Review | "Four Lions"

Watching Chris Morris' hilarious new comedy, Four Lions, I couldn't help but be reminded of Harry Potter. Not thematically or aesthetically of course, but of the scene in Harry Potter and the Prisoner of Azkaban where Harry and his friends are faced with a boggart, a creature that takes the form of whatever the person facing it is most afraid of, and the students must cast a spell on it to make it look ridiculous, thus draining it of its fearsome power. Four Lions does much the same thing for the face of modern terrorism.

The plot of Four Lions centers around four British jihadists whose dream is to serve Osama bin Laden and sacrifice themselves for Islam, thus earning the 72 virgins and yada yada yada. The problem is that they are all complete idiots. Whether they are traveling to Pakistan to train with al Qaeda, or attempting to execute their own terrorist plot in London, these four "lions" can't seem to do anything right.

Pictured from left to right: Nigel Lindsay, Kayvan Novak, Arsher Ali in FOUR LIONS by Drafthouse Films, All Rights Reserved.

Their leader is Omar (Riz Ahmed), a dedicated Muslim family man who is the only one among them with a modicum of sense, but is surrounded by so many morons that his plans can never get off the ground. Waj (Kayvan Novak) is his right hand man, but since he doesn't really have a mind of his own, Omar does all the thinking for him. Barry (Nigel Lindsay) is a white Muslim convert who isn't so much dedicated to Islam as he is just a disgruntled misanthrope looking to channel his deep dissatisfaction with the world around him with something that involves explosives and telling other people what to do. Then there is Faisal (Adeel Akhtar), who is too afraid to blow himself up, so he is trying to train cows to fly through windows with bombs instead.

Needless to say these four aren't getting very far, and that is the beauty of Four Lions. Rather than cheapening or downplaying the serious nature of terrorism, Morris instead holds it up to the light, exposing these extremists for the ideological buffoons that they really are. That is not to discount the cold calculation that goes into planning horrific terrorist attacks, nor the tremendous amount of human suffering that comes from them, instead Morris understands that sometimes the best antidote for fear is laughter. To coin the common post-9/11 maxim, if we walk in constant fear of terrorism, then the terrorists truly have won.

Pictured from left to right: Kayvan Novak, Arsher Ali, Riz Ahmed, Nigel Lindsay in FOUR LIONS by Drafthouse Films, All Rights Reserved.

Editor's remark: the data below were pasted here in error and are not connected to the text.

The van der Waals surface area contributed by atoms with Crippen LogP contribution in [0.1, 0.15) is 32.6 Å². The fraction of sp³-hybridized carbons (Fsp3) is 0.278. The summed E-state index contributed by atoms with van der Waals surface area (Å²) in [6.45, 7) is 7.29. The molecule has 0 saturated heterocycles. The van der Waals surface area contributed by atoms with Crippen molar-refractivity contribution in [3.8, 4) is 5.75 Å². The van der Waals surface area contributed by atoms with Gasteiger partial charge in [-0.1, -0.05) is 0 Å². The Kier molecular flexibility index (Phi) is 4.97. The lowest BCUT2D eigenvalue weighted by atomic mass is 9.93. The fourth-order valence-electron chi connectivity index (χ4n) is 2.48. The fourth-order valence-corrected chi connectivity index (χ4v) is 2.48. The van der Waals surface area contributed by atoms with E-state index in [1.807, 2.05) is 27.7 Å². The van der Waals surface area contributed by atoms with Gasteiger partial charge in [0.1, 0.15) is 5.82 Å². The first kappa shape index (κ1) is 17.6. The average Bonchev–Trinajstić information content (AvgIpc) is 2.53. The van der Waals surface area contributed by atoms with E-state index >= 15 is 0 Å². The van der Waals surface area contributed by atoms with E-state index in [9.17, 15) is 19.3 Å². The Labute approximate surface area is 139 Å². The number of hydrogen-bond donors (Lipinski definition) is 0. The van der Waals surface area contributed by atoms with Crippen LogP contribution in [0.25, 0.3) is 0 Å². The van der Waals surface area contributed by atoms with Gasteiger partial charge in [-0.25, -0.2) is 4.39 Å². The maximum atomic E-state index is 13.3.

Morris holds modern terrorism up as a boggart to be mocked and ridiculed, dressing it up in silly costumes (both literally and figuratively) and strips it of its psychological power. While real threats must be taken seriously, the ridiculous and hateful ideologies that fuel these jihadists cannot, and Morris clearly understands the difference. Make no mistake, Four Lions is a farce, filled with buffoonish characters and outlandish situations, but it actually does have a serious message - sometimes the best medicine is laughter.

In his director's statement, Morris says:
Where’s the joke in terror? Actually, as Four Lions will demonstrate, it’s staring you right in the face. At training camps young jihadis argue about honey, shoot each other’s feet off, chase snakes and get thrown out for smoking. When 9/11 hijacker Mohamed Atta was teased for pissing too loudly, he blamed the Jews for making thin bathroom doors.
Four Lions makes a pointed mockery out of such self important lunacy. Plot-wise it's a bit disjointed, but the satire is so sharp and the humor so riotously funny that the final product is a great success. "Terrorism is about ideology," Morris says, "but it’s also about imbeciles." Never has that point been so bravely or so hilariously made as in Four Lions - a clever and original comedy that, above all, refuses to let the terrorists win.

GRADE - ★★★ (out of four)

FOUR LIONS | Directed by Chris Morris | Stars Riz Ahmed, Arsher Ali, Nigel Lindsay, Kayvan Novak, Adeel Akhtar | Rated R for language throughout, including some sexual references | Now playing in select cities, visit Drafthouse Films to find a city near you.


Great review. "Four Lions" is one of my films of the year. Keep up the good work.

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